Cooling Water

By: Laura Lowe

**Problem: **Use the following exploration to generate
a function to predict observed data.

a. Take a cup of hot water and measure its
initial temperature (time = 0) and then record temperature readings each minute
for 30 minutes. Make note of the room temperature . . .

b. Enter the data on a spread sheet and
construct a function that will model the data.

c. Using the function predict the temperature
after 45 minutes, 60 minutes, or 300 minutes.

d. Calculate a measure of the error between
your model and the observed data by taking the square of the difference for
each time, sum the squares, and divide by the number of data points. You can
use this statistic to guide refinement of your function to model the data.

I began by boiling water and
then pouring it into a coffee mug.
The room temperature was 72¡F. I used
my probe thermometer to measure the water temperature every minute for 30
minutes. My data was as follows:

After I collected the data I
used Microsoft Excel to plot the points on a scatterplot.

This data looks relatively
linear, but it also has a leveling off as time increases, so it could be
exponential decay.

I used Excel to find a linear
regression equation relating time and temperature. (Figure 1)

Figure 1

This looks like a pretty good
regression line. R^{2 }is
very close to 1, which means r, the coefficient of correlation, is also very
close to 1. (r = 0.9695) In fact when I used Excel to average
the squared differences of the observed temperature and the predicted
temperature, I got 21.64. This is
a rather large error. It also
predicts a temperature of 86.2¡F in 45 minutes, 55.3¡F in 60 minutes, and -439.9¡F in 300 minutes. This just doesnÕt make sense when the room temperature is 72¡F. I
think we can do better.

Next I used Excel to find an
exponential regression equations relating time and temperature. (Figure 2)

Figure 2

This function does not look
any better than the linear equation.
R^{2} is slightly better (r = 0.9830), but when I used Excel to
average the squared differences of the observed temperature and the predicted
temperature, I got 14.49. Again,
this is better than the linear function.
However, this equation predicts a temperature of 97.5¡F in 45 minutes, 79.4¡F in 60 minutes, and 2.98¡F in 300 minutes. This is the same problem I ran into with the linear
function. There is no way the
water will reach 2.98¡F when the room is 72¡F. Now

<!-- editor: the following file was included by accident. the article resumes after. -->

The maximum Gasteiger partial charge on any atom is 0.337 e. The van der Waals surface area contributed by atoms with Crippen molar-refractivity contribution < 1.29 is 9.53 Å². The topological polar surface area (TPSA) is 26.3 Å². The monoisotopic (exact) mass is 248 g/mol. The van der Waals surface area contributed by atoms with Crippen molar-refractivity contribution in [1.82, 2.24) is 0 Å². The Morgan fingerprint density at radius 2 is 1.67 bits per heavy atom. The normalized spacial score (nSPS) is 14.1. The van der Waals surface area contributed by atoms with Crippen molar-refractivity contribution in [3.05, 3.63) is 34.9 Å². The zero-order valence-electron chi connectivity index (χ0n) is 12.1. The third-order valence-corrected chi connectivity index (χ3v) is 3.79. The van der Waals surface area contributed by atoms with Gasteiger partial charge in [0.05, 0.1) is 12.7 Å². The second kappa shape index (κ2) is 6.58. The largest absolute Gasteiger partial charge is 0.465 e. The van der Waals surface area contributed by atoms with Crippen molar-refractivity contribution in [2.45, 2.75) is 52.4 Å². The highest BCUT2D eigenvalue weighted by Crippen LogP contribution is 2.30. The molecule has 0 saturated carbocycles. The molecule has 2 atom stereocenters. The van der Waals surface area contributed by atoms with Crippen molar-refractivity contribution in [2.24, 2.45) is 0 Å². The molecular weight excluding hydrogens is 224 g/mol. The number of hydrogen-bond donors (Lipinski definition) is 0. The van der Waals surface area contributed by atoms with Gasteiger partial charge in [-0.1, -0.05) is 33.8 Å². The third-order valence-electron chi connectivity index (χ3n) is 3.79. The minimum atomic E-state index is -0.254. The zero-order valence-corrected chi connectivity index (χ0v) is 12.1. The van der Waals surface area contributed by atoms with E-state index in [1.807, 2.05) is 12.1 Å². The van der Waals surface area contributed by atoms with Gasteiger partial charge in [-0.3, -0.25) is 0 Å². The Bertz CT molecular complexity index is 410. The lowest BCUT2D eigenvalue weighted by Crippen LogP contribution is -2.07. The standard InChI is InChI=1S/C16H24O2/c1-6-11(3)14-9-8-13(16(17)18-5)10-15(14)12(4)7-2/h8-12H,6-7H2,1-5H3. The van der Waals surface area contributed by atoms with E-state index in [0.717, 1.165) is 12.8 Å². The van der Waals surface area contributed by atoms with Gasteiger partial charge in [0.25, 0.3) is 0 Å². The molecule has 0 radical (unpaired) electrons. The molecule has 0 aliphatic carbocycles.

what?

When I took a second look at
the regression equation Excel gave me, I can see the problem. Logically an exponential function of
the water temperature should have a horizontal asymptote *y* = 72, but the regression function in Excel assumes a
horizontal asymptote *y* = 0. I adjusted for this by subtracting 72
from each data point, and then having Excel find the exponential
regression. (Figure 3)

Figure 3

This looks better. Now I adjusted the equation by adding
72. So my regression equation
became *y* = 110.33*e*^{-0.0267x} + 72.
This time when I used Excel to average the squared differences of the
observed temperature and the predicted temperature, I got 9.23. This equation predicts a temperature of
105.2¡F
in 45 minutes, 94.2¡F in 60 minutes, and 72.0¡F in 300 minutes. This makes a lot more sense.

After all this I concluded
that a good equation to predict the temperature of my water is:

(I also concluded that I need
to replace my thermometer.)

__NewtonÕs Law
of Cooling__

NewtonÕs Law of Cooling describes the cooling of a warmer object
to the cooler temperature of the environment. The formula is:

*T(t)* is the temperature of the object at
a time *t*

*T _{e}
*is the constant
temperature of the environment

*T*_{0} is the initial
temperature of the object

*k* is a constant depending on the
properties of the object.

When
I applied this formula to my water, using (0, 195) and (30, 123) to find *k*, I found my equation should have been:

When I averaged the squared
differences of the observed temperature and the predicted temperature, I got
48.5. This is worse than the
linear function! However, the
equation predicts a temperature of 104.9¡F in 45 minutes, 93.2¡F in 60 minutes, and 72.0¡F in 300 minutes, it is better than linear in the long
term. Why is the error so
large?

This graph shows me that the
equation overestimates the temperature for the majority of the time. So NewtonÕs Law isnÕt perfect, but it
does a pretty good job if you only know 2 data points, and the room temperature.

NewtonÕs Law of Cooling is
often used to estimate the time of death when a body is found. Where else would you use it?